IS IT DYSPHAGIA?
Difficulty swallowing food or drink may be dysphagia. Dysphagia can impact health and wellbeing so it’s important to spot the signs. Older people and those with conditions such as Parkinson’s, Alzheimer’s, dementia, head and neck cancer or a history of stroke, may have extra difficulty swallowing.
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What is dysphagia?
Two main problems can occur with dysphagia.
- Difficulty chewing or preparing food/drink for a swallow, and directing it to the back of the mouth
- Difficulty starting the swallow and passing food from the mouth to the stomach
What to watch out for
- Someone who has swallowing problems may feel alone or avoid mealtimes with family or in social situations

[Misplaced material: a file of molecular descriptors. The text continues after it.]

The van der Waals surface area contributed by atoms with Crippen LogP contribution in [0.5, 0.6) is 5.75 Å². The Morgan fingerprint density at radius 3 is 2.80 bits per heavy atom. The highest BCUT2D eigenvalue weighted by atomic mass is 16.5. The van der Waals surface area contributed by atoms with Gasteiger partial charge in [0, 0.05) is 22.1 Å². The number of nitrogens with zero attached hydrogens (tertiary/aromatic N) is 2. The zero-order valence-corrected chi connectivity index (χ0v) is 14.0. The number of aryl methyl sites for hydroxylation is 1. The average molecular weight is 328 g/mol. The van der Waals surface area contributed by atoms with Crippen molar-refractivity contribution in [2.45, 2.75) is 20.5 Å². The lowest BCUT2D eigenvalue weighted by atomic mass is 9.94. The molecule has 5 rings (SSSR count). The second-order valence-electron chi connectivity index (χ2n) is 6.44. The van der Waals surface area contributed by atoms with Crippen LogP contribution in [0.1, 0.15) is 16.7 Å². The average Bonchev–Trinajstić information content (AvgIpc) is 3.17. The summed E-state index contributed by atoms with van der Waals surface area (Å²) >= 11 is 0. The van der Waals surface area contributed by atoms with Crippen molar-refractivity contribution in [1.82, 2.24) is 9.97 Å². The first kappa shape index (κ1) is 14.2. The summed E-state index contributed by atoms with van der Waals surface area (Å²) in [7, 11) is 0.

- They might also not talk about the problem with family, friends or a healthcare professional.
- As a result, dysphagia may go unrecognised and undiagnosed and might not be treated properly.
Causes of dysphagia
- Advancing age
- Conditions such as Parkinson’s, Alzheimer’s, dementia, multiple sclerosis, stroke and head and neck cancer
- Trauma to the head or spinal cord
Almost 14% of the population over the age 50 have clinical signs of dysphagia and 1 in 17 people will develop some form of dysphagia in their lifetime(1,2)
- Up to with Parkinson’s disease(3)
- e with head and neck cancer(4)
- with acute stroke(5)
Difficulty swallowing can impact health and wellbeing
- Swallowing difficulty can mean food, drink and bacteria enter the lungs, leading to infections and recurring fever, known as aspiration pneumonia.
- Discomfort when swallowing drinks might mean insufficient fluids are consumed, potentially leading to dehydration.
- Reduced food intake can lead to weight loss, malnutrition and decreased energy.